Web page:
Few designers have raided the King’s garden to make their latest fashion collection, but that is exactly what Vin + Omi have done.
The design duo – who are based in the Cotswolds – met Charles four years ago and immediately bonded over their shared passion for sustainability.
The King invited Vin + Omi to his Highgrove estate, giving them the opportunity to sift through waste from the garden and see what materials they might be able to make from it.
“He’s been very supportive, he really allowed us to take time to study the environment in Highgrove.”
This resulted in a new type of material made from nettles, and the collaboration has continued – with Charles staying in touch with the designers, often sending them packages – like a box of cotton from the Queen Mother’s Scottish estate, The Castle of Mey, to see what they could do with it.
“He’s very happy for us to take anything that is going to waste that he doesn’t use,” Vin said.
“We run our business with a sense of humour, and he’s got a sense of humour. We resonate with his humour and his eco principles and philosophy.”
Omi added: “We don’t live in that world, so when I say he knows a lot – it’s not me being impressed by the status.
“I’m impressed by his knowledge around the environment and what he does.”
Despite their different backgrounds, Vin said: “It shows it’s got nothing to do with who you are, it’s about saving the planet, it’s about sustainability.
“We’re polar opposites, [but] in many ways [it] doesn’t matter. It’s about doing things for the right reason.”
“It’s a cellulose-based fibre that we’ve used into yarns,” Vin explained.
“So we’ve used his willow saplings that we’ve cut down – that they cut down every year anyway…
“It’s a wood material, it made a wood dress in effect. And we’re also using nettle material as well, in a completely different way.”
Omi described their approach as “punk”, and this is reflected in their anti-London Fashion Week (LFW) attitude.
Despite putting on a fashion show the day before LFW starts, the brand is not on the official schedule.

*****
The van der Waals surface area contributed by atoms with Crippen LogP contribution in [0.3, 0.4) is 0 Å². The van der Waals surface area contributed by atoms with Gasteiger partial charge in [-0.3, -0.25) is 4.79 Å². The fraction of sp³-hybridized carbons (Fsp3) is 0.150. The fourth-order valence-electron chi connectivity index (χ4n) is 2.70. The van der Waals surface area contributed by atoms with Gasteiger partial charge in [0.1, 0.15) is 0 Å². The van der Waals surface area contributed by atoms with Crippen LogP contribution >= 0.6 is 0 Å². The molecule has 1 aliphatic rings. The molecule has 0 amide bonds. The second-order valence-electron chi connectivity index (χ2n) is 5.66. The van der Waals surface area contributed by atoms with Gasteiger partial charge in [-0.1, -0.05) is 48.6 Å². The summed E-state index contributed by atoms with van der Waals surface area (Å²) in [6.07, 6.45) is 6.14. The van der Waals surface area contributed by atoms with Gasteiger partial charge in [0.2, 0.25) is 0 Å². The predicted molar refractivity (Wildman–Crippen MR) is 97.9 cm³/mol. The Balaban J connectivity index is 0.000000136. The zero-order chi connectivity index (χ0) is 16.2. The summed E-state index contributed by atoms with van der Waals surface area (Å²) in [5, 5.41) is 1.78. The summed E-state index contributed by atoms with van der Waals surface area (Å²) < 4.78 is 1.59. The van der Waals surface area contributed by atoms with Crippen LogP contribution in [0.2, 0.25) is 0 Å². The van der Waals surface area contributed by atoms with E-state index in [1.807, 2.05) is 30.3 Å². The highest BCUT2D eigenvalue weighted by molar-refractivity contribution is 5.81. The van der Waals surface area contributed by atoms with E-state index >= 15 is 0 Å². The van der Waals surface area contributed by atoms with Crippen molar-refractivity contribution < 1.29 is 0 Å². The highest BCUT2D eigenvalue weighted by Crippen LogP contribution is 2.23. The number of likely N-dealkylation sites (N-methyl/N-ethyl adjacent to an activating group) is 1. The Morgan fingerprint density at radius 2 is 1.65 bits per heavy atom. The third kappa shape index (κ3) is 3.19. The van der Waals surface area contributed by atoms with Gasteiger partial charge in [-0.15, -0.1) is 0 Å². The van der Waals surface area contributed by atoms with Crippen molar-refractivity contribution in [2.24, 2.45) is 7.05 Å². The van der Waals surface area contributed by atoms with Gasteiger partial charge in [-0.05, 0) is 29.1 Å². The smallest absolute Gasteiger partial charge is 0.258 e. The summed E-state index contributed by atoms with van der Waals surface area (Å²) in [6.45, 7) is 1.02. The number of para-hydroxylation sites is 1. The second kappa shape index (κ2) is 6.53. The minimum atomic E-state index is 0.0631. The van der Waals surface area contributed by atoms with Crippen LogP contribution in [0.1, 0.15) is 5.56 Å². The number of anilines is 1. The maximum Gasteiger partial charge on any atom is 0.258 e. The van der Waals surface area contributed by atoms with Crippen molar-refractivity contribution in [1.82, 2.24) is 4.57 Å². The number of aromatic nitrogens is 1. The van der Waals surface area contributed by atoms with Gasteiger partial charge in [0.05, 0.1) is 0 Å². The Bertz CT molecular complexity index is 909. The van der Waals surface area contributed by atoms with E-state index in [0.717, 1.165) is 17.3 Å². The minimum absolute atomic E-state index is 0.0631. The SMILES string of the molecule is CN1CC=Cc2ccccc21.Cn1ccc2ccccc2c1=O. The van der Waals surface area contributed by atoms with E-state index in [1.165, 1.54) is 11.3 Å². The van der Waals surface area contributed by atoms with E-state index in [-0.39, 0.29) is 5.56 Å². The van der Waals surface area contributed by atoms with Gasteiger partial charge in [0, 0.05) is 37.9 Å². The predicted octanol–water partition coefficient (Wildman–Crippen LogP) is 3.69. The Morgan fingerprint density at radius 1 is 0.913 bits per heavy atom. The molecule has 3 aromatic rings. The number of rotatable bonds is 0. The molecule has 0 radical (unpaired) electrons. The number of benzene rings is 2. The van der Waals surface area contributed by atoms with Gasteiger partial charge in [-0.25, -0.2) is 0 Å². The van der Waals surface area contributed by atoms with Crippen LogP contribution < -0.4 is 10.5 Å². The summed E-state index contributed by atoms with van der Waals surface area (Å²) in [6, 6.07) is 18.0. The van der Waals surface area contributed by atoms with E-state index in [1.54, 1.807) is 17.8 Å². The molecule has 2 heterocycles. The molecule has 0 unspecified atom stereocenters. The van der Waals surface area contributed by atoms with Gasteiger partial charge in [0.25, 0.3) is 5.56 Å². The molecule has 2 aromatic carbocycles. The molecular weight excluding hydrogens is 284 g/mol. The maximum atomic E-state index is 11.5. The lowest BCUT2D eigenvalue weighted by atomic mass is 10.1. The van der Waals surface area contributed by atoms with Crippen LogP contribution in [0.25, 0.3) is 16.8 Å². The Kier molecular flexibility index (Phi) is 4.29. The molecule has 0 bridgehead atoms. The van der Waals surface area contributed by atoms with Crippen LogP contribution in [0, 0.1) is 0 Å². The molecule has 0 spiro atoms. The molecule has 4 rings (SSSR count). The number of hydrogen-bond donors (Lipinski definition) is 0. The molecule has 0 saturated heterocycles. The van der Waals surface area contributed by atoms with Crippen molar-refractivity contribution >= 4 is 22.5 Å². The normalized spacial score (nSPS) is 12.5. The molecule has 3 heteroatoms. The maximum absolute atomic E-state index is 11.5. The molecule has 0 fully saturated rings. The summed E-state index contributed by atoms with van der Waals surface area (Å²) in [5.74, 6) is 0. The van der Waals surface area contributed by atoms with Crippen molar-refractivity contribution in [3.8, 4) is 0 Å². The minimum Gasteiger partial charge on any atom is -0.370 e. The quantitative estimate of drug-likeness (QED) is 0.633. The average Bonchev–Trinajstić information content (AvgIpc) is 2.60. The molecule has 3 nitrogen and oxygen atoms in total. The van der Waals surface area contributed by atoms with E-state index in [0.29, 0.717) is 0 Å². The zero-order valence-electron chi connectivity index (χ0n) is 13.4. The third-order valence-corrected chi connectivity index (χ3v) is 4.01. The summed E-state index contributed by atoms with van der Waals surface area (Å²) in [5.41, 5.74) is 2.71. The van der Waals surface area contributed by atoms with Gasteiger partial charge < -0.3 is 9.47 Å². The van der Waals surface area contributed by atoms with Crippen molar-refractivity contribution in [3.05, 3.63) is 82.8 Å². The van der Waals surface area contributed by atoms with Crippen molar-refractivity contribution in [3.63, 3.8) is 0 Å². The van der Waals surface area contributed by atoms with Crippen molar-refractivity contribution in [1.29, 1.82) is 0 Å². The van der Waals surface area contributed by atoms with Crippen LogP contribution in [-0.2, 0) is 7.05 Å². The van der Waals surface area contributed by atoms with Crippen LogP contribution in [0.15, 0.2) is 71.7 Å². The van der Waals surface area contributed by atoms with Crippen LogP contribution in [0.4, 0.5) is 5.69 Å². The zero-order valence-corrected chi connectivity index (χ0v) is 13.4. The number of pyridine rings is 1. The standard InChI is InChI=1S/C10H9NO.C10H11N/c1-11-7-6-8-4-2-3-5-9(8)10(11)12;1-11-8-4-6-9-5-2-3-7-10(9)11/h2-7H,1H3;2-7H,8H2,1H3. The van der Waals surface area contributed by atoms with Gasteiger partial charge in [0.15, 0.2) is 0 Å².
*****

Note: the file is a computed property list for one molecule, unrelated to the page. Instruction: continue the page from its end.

“Joining London Fashion Week – in terms of showing there with lots of people that are only driven by commerciality, and having to produce a lot of stuff that goes to waste – just didn’t make sense to us,” Vin said.
“So we’ve distanced ourselves from that machine and we do our own thing. We’re here to show ideas, show different ways of working.”
“It’s difficult if you’re young and you’re starting out, and you’ve got to actually fund all of that – you’ve got to fund all those garments to sit in shops, that often don’t sell – they sit there, it’s waste material.”
A spokeswoman from the British Fashion Council (BFC), said in response to this: “Promoting young designers is an essential component of the BFC’s work.”
Vin said there is a wider mental health crisis among young designers.
He knows of creatives who are “now 40 million in debt, 30 million in debt – what does that do to their mental state? We watch companies and designers get very close to the edge, because the pressure’s enormous.
“You can’t sustain a business in that way, where it’s getting millions and millions poured in, and you have to churn it [collections] out four or five times a year. You’ve only got one brain, it’s very difficult to keep that going.”
“It’s very difficult to support a system that mentally forces people into damaging themselves, or damages the planet in certain ways.”
“If you can adjust the mental state of the general public into buying a few things, then the fashion industry has got no choice but to scale down and stop being so greedy.”
Omi wants to see an end to greenwashing – the practice of making consumers believe your brand is more environmentally friendly than it might be – because “when you put yourself out there and say, I’m 100% sustainable, the reality is that’s impossible, because the entire system in which we live runs on really mixed sustainable and unsustainable ways of living”.
And sustainable fashion doesn’t have to be joyless.
Vin said: “It sounds all gloom, but you can have beautiful things in your wardrobe, you can have fun things in your wardrobe – just don’t buy so many, just put thought into where they’ve come from.”